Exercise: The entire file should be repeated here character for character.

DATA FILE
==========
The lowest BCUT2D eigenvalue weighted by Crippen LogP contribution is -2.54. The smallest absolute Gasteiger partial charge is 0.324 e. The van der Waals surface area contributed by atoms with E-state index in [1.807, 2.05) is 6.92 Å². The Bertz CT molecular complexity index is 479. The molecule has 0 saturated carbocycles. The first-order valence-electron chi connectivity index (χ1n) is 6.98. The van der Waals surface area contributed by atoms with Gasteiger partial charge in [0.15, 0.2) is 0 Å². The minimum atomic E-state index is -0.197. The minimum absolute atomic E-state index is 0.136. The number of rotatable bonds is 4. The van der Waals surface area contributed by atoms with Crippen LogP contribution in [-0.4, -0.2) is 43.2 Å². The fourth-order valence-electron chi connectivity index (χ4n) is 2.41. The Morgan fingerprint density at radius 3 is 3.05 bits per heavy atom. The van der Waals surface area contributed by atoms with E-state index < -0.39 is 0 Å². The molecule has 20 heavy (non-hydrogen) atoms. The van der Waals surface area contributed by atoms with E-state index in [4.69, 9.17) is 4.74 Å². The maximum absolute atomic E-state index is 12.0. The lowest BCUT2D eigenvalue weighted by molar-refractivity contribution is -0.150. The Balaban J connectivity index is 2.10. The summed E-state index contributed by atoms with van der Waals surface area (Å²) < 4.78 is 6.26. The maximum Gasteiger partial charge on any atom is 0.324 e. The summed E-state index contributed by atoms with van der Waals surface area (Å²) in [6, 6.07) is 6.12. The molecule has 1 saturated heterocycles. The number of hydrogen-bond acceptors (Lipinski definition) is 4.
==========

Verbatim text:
The lowest BCUT2D eigenvalue weighted by Crippen LogP contribution is -2.54. The smallest absolute Gasteiger partial charge is 0.324 e. The van der Waals surface area contributed by atoms with E-state index in [1.807, 2.05) is 6.92 Å². The Bertz CT molecular complexity index is 479. The molecule has 0 saturated carbocycles. The first-order valence-electron chi connectivity index (χ1n) is 6.98. The van der Waals surface area contributed by atoms with Gasteiger partial charge in [0.15, 0.2) is 0 Å². The minimum atomic E-state index is -0.197. The minimum absolute atomic E-state index is 0.136. The number of rotatable bonds is 4. The van der Waals surface area contributed by atoms with Crippen LogP contribution in [-0.4, -0.2) is 43.2 Å². The fourth-order valence-electron chi connectivity index (χ4n) is 2.41. The Morgan fingerprint density at radius 3 is 3.05 bits per heavy atom. The van der Waals surface area contributed by atoms with E-state index < -0.39 is 0 Å². The molecule has 20 heavy (non-hydrogen) atoms. The van der Waals surface area contributed by atoms with E-state index in [4.69, 9.17) is 4.74 Å². The maximum absolute atomic E-state index is 12.0. The lowest BCUT2D eigenvalue weighted by molar-refractivity contribution is -0.150. The Balaban J connectivity index is 2.10. The summed E-state index contributed by atoms with van der Waals surface area (Å²) < 4.78 is 6.26. The maximum Gasteiger partial charge on any atom is 0.324 e. The summed E-state index contributed by atoms with van der Waals surface area (Å²) in [6, 6.07) is 6.12. The molecule has 1 saturated heterocycles. The number of hydrogen-bond acceptors (Lipinski definition) is 4.